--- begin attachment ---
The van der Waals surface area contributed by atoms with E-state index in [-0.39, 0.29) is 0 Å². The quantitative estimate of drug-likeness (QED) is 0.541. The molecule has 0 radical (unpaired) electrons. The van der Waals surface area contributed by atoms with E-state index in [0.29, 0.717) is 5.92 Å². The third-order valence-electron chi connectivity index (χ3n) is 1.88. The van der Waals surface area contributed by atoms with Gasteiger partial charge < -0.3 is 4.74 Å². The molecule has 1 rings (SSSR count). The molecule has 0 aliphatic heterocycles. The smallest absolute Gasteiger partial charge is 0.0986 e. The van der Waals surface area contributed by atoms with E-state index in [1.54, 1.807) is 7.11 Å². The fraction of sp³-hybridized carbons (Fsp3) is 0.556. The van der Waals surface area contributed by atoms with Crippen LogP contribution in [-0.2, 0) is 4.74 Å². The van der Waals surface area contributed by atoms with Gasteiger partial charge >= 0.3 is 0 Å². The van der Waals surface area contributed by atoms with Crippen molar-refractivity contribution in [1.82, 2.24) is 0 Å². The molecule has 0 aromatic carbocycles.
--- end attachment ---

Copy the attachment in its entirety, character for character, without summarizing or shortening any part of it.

The van der Waals surface area contributed by atoms with E-state index in [-0.39, 0.29) is 0 Å². The quantitative estimate of drug-likeness (QED) is 0.541. The molecule has 0 radical (unpaired) electrons. The van der Waals surface area contributed by atoms with E-state index in [0.29, 0.717) is 5.92 Å². The third-order valence-electron chi connectivity index (χ3n) is 1.88. The van der Waals surface area contributed by atoms with Gasteiger partial charge < -0.3 is 4.74 Å². The molecule has 1 rings (SSSR count). The molecule has 0 aliphatic heterocycles. The smallest absolute Gasteiger partial charge is 0.0986 e. The van der Waals surface area contributed by atoms with E-state index in [1.54, 1.807) is 7.11 Å². The fraction of sp³-hybridized carbons (Fsp3) is 0.556. The van der Waals surface area contributed by atoms with Crippen LogP contribution in [-0.2, 0) is 4.74 Å². The van der Waals surface area contributed by atoms with Gasteiger partial charge >= 0.3 is 0 Å². The van der Waals surface area contributed by atoms with Crippen molar-refractivity contribution in [1.82, 2.24) is 0 Å². The molecule has 0 aromatic carbocycles.